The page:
File system full, but not really.

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Operating Systems Linux Red Hat File system full, but not really.
# 1  
Old 05-12-2011
File system full, but not really.

Hey all,

What do you think mostly happened in the following situation?

I have a Red Hat 5.5 server. Someone, somehow, managed to get two .nfs000.... type files that totaled over a terabyte in size. I removed them and thought things were back to normal. Then I started getting complains from users via a desktop popup they have that /home was full. I ssh'ed to the server and did a df and sure enough the df reported 100% in use. But a du reported only 109 gigs in use. The filesystem is 1.3 Terabytes. I cleaned up a few things and monitored the usage with df. This extra space very rapidly disappeared and df again reported 100%.

So I rebooted. After the reboot df reported only 20% in use and du backed it up. I did notice during the reboot that the hard drive lights were flashing widely which was an indication to me that the RAID 5 was rebuilding itself or doing some sort of QC. It actually took a while for the system to come up and I was getting pdflush timeouts before nash actually started.

Those .nfs files obviously maxed out the filesystem, but why would the system not be able to access it's disk space properly after their removal?

# 2  
Old 05-12-2011
Removing the inode pointing to a file doesn't mean the file is really removed. As long as a process still has an open handle to that file it can continue to read and write to that file. Only when that handle is closed too, the space is reclaimed.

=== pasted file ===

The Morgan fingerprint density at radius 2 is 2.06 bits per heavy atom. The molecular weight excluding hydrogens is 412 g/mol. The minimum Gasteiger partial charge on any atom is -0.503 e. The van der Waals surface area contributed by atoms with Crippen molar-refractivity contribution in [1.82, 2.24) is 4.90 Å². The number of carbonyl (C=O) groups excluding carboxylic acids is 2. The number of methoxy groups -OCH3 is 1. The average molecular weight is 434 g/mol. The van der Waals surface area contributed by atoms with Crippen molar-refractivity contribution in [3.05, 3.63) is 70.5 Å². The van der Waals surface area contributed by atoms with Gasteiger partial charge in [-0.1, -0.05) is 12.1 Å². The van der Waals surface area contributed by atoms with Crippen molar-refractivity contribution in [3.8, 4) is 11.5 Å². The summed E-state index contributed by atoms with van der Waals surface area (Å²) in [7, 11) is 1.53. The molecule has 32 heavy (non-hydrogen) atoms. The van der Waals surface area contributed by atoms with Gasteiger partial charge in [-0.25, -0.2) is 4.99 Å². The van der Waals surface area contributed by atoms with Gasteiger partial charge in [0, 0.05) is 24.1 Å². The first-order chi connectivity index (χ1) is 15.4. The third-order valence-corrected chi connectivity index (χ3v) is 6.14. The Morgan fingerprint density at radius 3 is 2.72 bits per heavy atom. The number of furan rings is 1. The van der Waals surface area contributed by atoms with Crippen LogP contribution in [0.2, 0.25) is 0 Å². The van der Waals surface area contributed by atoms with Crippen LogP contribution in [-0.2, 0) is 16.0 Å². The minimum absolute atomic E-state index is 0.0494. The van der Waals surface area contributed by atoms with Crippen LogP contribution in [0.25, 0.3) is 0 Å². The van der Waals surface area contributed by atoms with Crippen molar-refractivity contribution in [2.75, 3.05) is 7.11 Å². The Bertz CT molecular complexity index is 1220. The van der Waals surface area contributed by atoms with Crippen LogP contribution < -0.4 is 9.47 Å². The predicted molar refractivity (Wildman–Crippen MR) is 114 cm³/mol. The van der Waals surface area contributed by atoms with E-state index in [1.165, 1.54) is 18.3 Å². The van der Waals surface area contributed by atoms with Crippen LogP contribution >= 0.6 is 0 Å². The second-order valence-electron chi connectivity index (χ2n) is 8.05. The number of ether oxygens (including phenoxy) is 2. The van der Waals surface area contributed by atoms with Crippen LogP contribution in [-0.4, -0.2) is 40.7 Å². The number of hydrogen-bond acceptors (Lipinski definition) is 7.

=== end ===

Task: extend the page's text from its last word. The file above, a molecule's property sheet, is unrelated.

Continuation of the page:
The difference between df and du is also explained by this. df checks for used/unused inodes and blocks (asking the FS module for that data), while du just checks the directory indexes for files. If a file is removed but still in use, that space is marked used in the file system (seen by df), while du can't see it anymore.

Next time, check with lsof or fuser which process and user is accessing that file.
# 3  
Old 05-13-2011
Thanks Pludi, that does sound very reasonable. If it happens again I'll let you know so we can prove your thoughts on this. The user that owned the file did not have any processes running and I was not able to track the PID and PPID associations back to anything that caught my eye. Thanks for reminding me of lsof and fuser. I have heard of those commands, but, unfortunately, have not gotten into the habit of using them. My bad. I'll start that today.
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